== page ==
Mat 18:6 “But whoever causes one of these little ones who believe in me to sin, it would be better for him to have a great millstone fastened around his neck and to be drowned in the depth of the sea. Mat 18:7 Woe to the world for temptations to sin! For it is necessary that temptations come, but woe to the one by whom the temptation comes!”
As I was preparing a message from Matthew 18 I was struck by the words of Jesus here. He is pronouncing woe on any and all who cause others to sin. While vs. 7 seems to speak specifically to the lost world, vs. 6 has no such distinction and seems to include anyone, Christian or not. He certainly is saying that it is a very serious sin to not just sin yourself but to cause his saints to sin will bring even greater judgment.
But what was impressed on me was Christ’s view of life itself. It is clear that as far as he was concerned life was about doing the will of the Father which is the opposite of sin. In fact, this is why God made this earth and gives mankind life; to serve him in all things to his ultimate glory. By saying that those who tempt others to live in the rebellion of putting their own will first are better off dead, Christ seems to take a radically different approach to life than many do today.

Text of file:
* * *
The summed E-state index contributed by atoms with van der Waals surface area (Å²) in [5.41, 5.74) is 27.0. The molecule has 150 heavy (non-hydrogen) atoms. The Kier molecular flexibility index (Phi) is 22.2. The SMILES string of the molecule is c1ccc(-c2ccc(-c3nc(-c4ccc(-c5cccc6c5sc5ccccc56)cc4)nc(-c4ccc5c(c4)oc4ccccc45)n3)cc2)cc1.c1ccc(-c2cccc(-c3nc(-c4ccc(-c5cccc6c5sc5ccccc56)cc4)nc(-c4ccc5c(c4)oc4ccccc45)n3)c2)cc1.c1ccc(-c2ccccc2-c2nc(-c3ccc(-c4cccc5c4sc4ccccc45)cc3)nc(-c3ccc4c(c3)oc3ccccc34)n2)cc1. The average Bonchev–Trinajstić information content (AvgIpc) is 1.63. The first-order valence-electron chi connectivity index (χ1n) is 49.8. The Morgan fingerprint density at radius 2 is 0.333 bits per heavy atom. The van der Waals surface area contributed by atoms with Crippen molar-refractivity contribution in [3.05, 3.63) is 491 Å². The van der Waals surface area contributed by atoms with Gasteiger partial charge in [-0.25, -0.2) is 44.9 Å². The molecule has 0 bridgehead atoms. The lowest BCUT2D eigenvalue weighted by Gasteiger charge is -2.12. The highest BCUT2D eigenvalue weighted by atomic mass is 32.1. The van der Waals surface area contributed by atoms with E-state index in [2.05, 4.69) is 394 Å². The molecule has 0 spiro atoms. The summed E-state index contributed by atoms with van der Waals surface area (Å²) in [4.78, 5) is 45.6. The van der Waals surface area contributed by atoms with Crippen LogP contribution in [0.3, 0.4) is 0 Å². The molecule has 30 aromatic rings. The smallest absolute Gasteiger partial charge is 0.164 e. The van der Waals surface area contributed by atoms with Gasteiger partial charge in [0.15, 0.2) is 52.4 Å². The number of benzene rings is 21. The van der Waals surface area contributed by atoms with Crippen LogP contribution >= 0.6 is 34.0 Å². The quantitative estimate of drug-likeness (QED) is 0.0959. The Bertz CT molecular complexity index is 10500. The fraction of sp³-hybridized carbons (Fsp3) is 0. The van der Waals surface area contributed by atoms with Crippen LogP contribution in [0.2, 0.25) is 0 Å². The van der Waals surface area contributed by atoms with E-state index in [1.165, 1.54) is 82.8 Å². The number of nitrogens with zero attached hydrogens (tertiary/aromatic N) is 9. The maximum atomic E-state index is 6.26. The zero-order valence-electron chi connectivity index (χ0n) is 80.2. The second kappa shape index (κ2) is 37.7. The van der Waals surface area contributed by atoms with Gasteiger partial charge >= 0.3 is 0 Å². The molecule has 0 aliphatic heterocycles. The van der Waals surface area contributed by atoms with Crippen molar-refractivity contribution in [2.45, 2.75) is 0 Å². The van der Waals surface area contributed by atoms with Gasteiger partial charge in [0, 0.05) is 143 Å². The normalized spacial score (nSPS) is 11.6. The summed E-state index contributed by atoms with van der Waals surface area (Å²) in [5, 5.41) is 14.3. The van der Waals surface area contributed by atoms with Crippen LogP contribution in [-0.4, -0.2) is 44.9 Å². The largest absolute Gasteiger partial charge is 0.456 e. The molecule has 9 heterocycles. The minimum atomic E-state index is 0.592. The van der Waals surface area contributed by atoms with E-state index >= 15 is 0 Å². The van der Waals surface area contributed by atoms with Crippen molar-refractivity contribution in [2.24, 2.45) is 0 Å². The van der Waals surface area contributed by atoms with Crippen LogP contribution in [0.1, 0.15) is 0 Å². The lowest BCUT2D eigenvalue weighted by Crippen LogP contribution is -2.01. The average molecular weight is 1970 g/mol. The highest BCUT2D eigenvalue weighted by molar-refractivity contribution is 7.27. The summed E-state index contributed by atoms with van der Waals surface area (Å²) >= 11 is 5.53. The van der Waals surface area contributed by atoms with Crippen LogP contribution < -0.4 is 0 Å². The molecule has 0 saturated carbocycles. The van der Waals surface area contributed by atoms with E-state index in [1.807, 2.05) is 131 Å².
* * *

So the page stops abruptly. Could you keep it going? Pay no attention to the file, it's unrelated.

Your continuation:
Historically I believe that Christians understood that life was a gift from God in which we were to be good stewards of everything we have for his glory; much like a slave’s primary purpose was to serve his master. Thus to live for yourself defeats the purpose you were created for. For many today life is seen as something that we are to pursue for our own happiness and well-being and God’s primary purpose is to help us be happy and fulfilled. Some have labeled this, “Your Best Life Now”.
But notice that Jesus is saying not only that we are here for the Lord first and foremost but if we aren’t fulfilling that purpose but are instead being an influence the other way, we don’t deserve to be alive at all! Far from human life being the most important thing--God’s honor is. And if we don’t live for that purpose we are better off dead. And not only that, it is better to die a violent death than to continue to live!
He isn’t telling Christians to kill people of course but he is saying that if life isn’t lived for God we don’t deserve it and don’t be surprised if he takes it away from you as he was doing in 1 Cor. 11.
One final question might be how is it better to be dead rather than alive in this situation? Perhaps one answer might be that for a Christian it is better to have life cut short lest we do more harm than good in the Kingdom of God and for the lost person it is better to have life cut short lest their judgment be worse by being allowed to commit more and more sin against the Lord.